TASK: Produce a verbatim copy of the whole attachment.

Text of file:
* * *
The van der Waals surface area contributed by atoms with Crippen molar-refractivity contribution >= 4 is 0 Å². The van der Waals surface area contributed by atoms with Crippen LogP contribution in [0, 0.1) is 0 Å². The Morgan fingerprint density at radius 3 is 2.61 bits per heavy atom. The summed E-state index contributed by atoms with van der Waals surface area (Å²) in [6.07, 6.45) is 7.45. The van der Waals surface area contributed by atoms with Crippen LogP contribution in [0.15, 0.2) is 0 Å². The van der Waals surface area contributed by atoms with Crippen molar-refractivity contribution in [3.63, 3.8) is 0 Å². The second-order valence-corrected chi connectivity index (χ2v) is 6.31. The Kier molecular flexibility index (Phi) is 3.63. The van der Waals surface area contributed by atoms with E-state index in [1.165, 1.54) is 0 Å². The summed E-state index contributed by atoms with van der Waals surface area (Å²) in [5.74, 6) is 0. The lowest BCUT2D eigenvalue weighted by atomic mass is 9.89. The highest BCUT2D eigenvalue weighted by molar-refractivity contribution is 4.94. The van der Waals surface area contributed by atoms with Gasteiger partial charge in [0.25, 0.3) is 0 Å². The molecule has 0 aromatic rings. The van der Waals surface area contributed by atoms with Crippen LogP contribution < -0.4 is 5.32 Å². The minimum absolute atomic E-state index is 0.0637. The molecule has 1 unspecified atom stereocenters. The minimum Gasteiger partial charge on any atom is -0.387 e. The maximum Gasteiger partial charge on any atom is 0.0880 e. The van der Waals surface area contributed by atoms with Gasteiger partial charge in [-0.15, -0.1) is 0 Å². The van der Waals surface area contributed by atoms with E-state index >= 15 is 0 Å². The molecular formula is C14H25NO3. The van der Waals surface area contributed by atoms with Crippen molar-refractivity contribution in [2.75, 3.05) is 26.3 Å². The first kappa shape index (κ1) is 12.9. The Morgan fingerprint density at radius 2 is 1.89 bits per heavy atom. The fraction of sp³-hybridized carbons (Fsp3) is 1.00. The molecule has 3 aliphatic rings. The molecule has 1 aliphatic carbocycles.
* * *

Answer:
The van der Waals surface area contributed by atoms with Crippen molar-refractivity contribution >= 4 is 0 Å². The van der Waals surface area contributed by atoms with Crippen LogP contribution in [0, 0.1) is 0 Å². The Morgan fingerprint density at radius 3 is 2.61 bits per heavy atom. The summed E-state index contributed by atoms with van der Waals surface area (Å²) in [6.07, 6.45) is 7.45. The van der Waals surface area contributed by atoms with Crippen LogP contribution in [0.15, 0.2) is 0 Å². The van der Waals surface area contributed by atoms with Crippen molar-refractivity contribution in [3.63, 3.8) is 0 Å². The second-order valence-corrected chi connectivity index (χ2v) is 6.31. The Kier molecular flexibility index (Phi) is 3.63. The van der Waals surface area contributed by atoms with E-state index in [1.165, 1.54) is 0 Å². The summed E-state index contributed by atoms with van der Waals surface area (Å²) in [5.74, 6) is 0. The lowest BCUT2D eigenvalue weighted by atomic mass is 9.89. The highest BCUT2D eigenvalue weighted by molar-refractivity contribution is 4.94. The van der Waals surface area contributed by atoms with Gasteiger partial charge in [0.25, 0.3) is 0 Å². The molecule has 0 aromatic rings. The van der Waals surface area contributed by atoms with Crippen LogP contribution < -0.4 is 5.32 Å². The minimum absolute atomic E-state index is 0.0637. The molecule has 1 unspecified atom stereocenters. The minimum Gasteiger partial charge on any atom is -0.387 e. The maximum Gasteiger partial charge on any atom is 0.0880 e. The van der Waals surface area contributed by atoms with Gasteiger partial charge in [-0.15, -0.1) is 0 Å². The van der Waals surface area contributed by atoms with E-state index >= 15 is 0 Å². The molecular formula is C14H25NO3. The van der Waals surface area contributed by atoms with Crippen molar-refractivity contribution in [2.75, 3.05) is 26.3 Å². The first kappa shape index (κ1) is 12.9. The Morgan fingerprint density at radius 2 is 1.89 bits per heavy atom. The fraction of sp³-hybridized carbons (Fsp3) is 1.00. The molecule has 3 aliphatic rings. The molecule has 1 aliphatic carbocycles.